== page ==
Why I am not fond of DHCP in lab environments
Using DHCP to assign IP addresses is pretty popular in environments with lots of machines. You'd think that student labs, full of generic machines, would thus be a great environment for DHCP, but actually I disagree; I believe that (normal) DHCP is not a great match for a lab environment.
The problem with DHCP is that it ties the IP address to the wrong thing. In a lab environment you don't want a machine's IP address to be tied to its hardware; you want its IP address to be tied to its physical position in the lab, so that you can actually find it without having to search through the whole place.
(Given that automatically determining a machine's physical position is hard, I'd be happy if I could dynamically assign IP addresses based on what switch port a machine was plugged into; student lab wiring is usually pretty regular and static, and can thus be mapped easily into a physical position. And in theory you could get this information from sufficiently intelligent switches, and do it on the fly to make up DHCP replies.)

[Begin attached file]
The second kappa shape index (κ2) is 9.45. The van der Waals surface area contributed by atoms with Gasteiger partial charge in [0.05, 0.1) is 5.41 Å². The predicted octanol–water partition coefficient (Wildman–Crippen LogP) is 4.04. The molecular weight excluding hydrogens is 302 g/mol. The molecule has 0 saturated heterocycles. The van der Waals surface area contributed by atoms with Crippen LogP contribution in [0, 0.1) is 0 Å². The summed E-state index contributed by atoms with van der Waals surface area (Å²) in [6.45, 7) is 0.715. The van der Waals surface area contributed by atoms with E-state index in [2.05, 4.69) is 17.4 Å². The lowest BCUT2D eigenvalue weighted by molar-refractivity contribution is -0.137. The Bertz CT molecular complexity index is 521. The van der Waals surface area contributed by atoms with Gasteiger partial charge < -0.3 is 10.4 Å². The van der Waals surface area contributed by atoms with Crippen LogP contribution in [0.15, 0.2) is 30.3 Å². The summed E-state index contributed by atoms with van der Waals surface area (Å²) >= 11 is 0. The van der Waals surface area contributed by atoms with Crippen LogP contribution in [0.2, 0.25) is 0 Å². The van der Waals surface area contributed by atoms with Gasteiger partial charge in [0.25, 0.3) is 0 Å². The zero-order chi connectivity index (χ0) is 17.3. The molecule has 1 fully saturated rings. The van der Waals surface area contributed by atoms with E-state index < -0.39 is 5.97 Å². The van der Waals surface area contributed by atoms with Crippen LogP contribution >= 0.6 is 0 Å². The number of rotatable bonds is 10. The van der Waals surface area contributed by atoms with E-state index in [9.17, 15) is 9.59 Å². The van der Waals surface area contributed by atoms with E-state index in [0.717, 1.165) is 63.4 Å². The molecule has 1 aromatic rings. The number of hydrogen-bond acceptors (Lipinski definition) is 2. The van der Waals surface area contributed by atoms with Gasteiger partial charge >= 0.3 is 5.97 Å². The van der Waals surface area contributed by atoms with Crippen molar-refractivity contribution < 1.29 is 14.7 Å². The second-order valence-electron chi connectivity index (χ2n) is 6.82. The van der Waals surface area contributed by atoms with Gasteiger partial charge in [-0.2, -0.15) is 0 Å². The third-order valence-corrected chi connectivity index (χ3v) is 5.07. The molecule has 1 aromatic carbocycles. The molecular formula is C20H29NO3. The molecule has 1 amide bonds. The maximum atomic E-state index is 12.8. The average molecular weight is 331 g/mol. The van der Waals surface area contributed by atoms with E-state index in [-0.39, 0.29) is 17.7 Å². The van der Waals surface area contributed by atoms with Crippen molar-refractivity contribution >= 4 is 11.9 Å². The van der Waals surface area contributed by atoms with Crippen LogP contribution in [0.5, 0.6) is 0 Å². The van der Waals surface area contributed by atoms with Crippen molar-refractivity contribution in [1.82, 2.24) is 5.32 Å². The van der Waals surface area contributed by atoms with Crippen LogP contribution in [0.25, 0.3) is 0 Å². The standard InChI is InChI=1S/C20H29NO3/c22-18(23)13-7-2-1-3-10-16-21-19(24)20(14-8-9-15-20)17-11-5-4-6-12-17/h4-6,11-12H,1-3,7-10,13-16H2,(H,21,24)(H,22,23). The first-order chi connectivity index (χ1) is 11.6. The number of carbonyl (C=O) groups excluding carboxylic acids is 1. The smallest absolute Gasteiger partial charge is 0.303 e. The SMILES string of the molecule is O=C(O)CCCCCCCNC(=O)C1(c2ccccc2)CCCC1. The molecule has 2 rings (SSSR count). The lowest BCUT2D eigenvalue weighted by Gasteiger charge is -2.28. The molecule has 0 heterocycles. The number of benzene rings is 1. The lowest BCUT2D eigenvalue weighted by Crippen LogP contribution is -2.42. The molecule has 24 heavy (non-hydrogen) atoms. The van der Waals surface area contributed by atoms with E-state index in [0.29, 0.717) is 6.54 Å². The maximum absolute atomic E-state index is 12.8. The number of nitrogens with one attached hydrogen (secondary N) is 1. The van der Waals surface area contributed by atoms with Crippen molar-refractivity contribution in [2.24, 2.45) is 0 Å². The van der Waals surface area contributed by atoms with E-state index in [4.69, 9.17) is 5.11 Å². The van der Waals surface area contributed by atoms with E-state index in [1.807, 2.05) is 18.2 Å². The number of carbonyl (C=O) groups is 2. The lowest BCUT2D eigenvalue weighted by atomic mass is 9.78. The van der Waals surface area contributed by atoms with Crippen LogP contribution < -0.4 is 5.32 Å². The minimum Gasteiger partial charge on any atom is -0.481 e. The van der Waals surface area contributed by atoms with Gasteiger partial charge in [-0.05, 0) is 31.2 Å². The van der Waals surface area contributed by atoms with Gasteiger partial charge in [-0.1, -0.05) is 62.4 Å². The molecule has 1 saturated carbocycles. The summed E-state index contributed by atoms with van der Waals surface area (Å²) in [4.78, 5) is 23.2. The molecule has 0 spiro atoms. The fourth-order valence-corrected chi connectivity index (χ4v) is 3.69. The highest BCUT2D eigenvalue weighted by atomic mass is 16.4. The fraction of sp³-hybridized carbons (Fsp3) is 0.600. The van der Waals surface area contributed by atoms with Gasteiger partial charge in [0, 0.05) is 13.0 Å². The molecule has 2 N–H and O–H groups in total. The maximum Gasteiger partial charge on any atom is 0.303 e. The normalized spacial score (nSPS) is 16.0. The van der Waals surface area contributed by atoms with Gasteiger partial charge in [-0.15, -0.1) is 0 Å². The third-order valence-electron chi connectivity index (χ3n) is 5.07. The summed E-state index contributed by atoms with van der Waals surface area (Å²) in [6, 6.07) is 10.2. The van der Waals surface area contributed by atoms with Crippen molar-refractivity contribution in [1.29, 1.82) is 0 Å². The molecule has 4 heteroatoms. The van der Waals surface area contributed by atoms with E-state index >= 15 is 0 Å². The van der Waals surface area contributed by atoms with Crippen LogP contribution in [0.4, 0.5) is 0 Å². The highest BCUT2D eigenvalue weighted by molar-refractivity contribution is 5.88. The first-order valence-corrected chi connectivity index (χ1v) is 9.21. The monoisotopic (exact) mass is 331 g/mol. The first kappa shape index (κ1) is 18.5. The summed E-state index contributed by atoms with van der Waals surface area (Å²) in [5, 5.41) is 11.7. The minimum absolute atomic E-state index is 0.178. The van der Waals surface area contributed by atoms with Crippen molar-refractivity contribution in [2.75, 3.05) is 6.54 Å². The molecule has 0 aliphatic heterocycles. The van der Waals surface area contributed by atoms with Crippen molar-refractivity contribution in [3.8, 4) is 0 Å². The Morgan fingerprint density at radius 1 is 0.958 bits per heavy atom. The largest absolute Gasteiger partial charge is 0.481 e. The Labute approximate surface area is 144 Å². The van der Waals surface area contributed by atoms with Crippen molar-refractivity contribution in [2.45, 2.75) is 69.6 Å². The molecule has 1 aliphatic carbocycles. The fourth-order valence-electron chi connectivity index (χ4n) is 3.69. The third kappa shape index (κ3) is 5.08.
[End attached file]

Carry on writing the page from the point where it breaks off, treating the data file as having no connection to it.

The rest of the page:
While you can do this with DHCP, you're doing so indirectly, which means that you can't move machines inside a lab without updating your DHCP configuration. Given that you have to do something when machines are moved around anyways, I prefer just giving machines static IP addresses and updating them directly when things move; it has less moving parts.